Monday, November 28, 2011

Monday Dose of Cute: Weekend Recovery Mode (and The Whole Picture)

Bert in weekend recovery mode 1 - FarmgirlFare.com

More photos below. . .

Bert in weekend recovery mode 2 - FarmgirlFare.com

Bert in weekend recovery mode 3 - FarmgirlFare.com

Happy Monday! Awake enough to shop? For affordable, useful gifts that will be appreciated for years, check out my Holiday Gift Ideas for Bakers and Cooks: 16 Favorite Kitchen Essentials, Most Under $25.

Want to see more of The Whole Picture series?
(click here to see all these posts on one long page)
7/19/08: Big Hearted
7/27/08: Siesta Time
1/5/10: Cold Lover
9/24/11: Curious Cluck

© FarmgirlFare.com, and Bert didn't even have pie.

5 comments:

  1. Why is it that dogs can look so comfortable lying on the roughest surfaces? I think it's the same phenomenon that makes whatever horses are chewing sound so delicious. Quick question for you: I see 'hay barns' all over the place, often just a roof, like yours'. I have always wondered why they aren't constructed with at least partial sides, or even angled wings on them to keep the rain off. I know you want to avoid any moisture buildup, and hence mold, but I always think so much hay nutrition is wasted by allowing the outer bales to degrade with rain and snow on them. I know there's a good answer...can you tell me what it is? Economy? Something about the combustion process I'm not getting?


    Thanks! Tracy B.

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  2. No wonder Bert is sacked out---he had his final exam for the Junior Guard Dog badge followed up by dance class.... the guy is always on the go! He loves his life on the farm---and he loves his Lucky Buddy Bear.We love him!

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  3. Hi Everybody,
    Thanks for the fun comments!


    Hi Tracy,
    My apologies for the delayed reply. You said:
    Quick question for you: I see 'hay barns' all over the place, often just a roof, like yours'. I have always wondered why they aren't constructed with at least partial sides, or even angled wings on them to keep the rain off.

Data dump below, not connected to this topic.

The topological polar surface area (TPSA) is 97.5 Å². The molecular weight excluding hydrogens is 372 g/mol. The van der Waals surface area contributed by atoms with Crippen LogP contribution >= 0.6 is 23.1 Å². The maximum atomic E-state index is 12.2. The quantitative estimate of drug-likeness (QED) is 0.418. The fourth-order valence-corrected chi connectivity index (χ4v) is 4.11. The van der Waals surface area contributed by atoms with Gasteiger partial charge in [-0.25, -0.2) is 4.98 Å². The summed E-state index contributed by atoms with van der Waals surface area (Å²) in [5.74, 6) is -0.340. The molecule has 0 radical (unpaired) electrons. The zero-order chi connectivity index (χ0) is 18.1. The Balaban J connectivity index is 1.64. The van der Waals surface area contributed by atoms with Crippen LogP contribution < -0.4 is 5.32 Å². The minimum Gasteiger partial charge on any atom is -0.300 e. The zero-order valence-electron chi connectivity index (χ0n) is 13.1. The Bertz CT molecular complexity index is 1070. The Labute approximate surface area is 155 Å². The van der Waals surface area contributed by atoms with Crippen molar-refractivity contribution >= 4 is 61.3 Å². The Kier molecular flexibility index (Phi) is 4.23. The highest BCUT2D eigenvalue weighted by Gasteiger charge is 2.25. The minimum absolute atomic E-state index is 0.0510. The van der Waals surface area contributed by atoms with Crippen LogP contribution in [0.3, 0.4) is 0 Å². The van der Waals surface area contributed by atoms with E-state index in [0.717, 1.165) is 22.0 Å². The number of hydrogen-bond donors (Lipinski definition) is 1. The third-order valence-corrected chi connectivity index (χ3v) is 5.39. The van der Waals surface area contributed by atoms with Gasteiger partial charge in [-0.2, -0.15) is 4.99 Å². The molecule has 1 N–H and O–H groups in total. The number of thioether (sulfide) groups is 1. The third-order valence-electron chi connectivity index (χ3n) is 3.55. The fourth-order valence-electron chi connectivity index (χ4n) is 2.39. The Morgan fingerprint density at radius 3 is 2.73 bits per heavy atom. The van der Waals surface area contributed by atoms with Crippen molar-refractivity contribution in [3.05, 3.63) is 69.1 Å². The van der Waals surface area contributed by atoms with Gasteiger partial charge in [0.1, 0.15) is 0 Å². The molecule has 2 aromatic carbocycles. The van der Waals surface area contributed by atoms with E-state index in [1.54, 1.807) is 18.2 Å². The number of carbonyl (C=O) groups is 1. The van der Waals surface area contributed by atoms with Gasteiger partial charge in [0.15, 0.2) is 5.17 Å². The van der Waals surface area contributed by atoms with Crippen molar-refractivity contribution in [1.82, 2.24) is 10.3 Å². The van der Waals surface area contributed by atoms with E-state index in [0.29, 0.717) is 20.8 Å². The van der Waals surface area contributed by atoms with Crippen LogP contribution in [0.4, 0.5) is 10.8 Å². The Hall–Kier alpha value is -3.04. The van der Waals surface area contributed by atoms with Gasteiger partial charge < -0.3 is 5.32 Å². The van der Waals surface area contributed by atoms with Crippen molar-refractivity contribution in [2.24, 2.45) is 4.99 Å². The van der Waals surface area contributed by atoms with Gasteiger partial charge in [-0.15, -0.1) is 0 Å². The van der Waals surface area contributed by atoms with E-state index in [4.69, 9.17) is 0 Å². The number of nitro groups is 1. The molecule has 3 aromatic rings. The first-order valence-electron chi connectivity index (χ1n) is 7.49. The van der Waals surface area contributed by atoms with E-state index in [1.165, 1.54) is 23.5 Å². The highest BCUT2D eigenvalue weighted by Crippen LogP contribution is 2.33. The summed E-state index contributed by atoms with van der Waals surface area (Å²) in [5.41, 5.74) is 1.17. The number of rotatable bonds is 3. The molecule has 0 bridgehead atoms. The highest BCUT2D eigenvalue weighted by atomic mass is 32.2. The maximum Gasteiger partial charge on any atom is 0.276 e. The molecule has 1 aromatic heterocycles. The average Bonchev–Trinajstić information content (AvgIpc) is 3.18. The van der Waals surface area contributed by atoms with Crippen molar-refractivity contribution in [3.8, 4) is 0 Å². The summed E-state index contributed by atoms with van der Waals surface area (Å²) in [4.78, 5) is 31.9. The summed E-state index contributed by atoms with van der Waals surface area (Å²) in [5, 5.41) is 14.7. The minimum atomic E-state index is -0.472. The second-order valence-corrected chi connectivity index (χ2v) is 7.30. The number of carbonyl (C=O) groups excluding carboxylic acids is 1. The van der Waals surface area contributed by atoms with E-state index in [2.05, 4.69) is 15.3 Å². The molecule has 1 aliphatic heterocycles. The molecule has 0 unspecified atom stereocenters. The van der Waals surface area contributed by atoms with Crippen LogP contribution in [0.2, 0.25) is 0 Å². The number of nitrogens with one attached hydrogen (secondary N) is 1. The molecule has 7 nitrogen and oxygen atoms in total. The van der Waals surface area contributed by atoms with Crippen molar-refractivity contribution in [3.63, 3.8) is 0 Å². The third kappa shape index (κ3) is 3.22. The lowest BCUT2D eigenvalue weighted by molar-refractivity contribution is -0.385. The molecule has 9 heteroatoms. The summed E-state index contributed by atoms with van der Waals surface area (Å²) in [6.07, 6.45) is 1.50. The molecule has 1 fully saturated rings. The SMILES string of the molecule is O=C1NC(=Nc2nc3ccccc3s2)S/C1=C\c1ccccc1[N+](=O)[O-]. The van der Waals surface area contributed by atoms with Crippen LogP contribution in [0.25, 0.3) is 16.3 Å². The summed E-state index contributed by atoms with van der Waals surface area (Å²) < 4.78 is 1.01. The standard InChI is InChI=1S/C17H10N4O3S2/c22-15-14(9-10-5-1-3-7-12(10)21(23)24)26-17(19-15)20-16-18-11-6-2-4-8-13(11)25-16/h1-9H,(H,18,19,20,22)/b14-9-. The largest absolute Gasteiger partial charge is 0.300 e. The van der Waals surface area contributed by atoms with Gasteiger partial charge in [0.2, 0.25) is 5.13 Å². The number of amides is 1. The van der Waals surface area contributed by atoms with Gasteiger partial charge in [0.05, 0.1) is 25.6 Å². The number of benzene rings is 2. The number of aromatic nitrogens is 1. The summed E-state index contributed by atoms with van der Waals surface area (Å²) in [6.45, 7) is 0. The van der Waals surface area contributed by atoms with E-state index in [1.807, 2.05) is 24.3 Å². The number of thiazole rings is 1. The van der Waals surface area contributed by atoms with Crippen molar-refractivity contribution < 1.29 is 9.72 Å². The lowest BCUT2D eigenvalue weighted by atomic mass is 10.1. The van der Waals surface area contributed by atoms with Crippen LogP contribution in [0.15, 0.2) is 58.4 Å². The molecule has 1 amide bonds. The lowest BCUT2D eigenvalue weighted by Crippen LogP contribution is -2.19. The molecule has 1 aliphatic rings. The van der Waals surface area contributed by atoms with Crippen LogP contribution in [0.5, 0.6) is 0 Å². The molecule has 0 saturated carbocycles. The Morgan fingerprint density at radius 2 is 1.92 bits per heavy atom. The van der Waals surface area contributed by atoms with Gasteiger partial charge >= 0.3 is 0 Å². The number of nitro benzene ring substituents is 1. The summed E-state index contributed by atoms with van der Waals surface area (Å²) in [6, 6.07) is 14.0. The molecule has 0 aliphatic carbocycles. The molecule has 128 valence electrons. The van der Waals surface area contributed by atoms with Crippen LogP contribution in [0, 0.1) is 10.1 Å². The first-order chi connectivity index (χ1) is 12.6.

I know you want to avoid any moisture buildup, and hence mold, but I always think so much hay nutrition is wasted by allowing the outer bales to degrade with rain and snow on them.

    I know there's a good answer...can you tell me what it is? Economy? Something about the combustion process I'm not getting?


    Those are very good questions! Our hay barn is what many people call a pole barn - just a top and no sides. One of the reasons they're so popular is because they cost less than a four sided structure (though putting this one up did cost nearly as much as our sheep barn!).

    When storing hay, you do want to be very careful about keeping the temperature down - especially when you're putting up and storing hay in a place that's as hot and humid as Missouri - because it can indeed spontaneously burst into flames. Barn fires are sadly all too common.

    Our hay is very dry when we put it up - because mold can be a big problem - so that helps a lot, but air circulation is very important.

    Of course, as you pointed out, the sun, rain, etc. do damage the hay that has been left open to the elements. Fortunately it's only on the edges. When you break open those bales, the insides will still be in perfect shape.

    That said, we do actually have plans to partly enclose this structure as time, funds, and our Amish carpenters' schedules allow. We will probably enclose three sides (west, south, and east) and leave the north side open.

    While this will protect the hay more - and will also increase the stability of such a tall structure (we ended up making it over 2 feet taller than originally planned), it will make unloading and stacking the hay more difficult, especially since we usually unload from all four sides. It will also be a whole lot hotter. Since we already put up hay during the hottest, most humid time of year (usually 90° and 90% humidity), we're not looking forward to that part! ;)

    We will probably construct some sort of door/doors on the east side so we can back the hay trailer into the barn, and we may try to figure out some way to implement the hay elevator we own but never use because it doesn't work with our current situation.

    The good news is that it should be easier to actually stack the hay because we won't have to be so careful to make sure that it doesn't all fall out of the barn. :)

    And to increase the air circulation, we will have spaces between the boards on the sides, rather than tightly nailing them together.

    ReplyDelete

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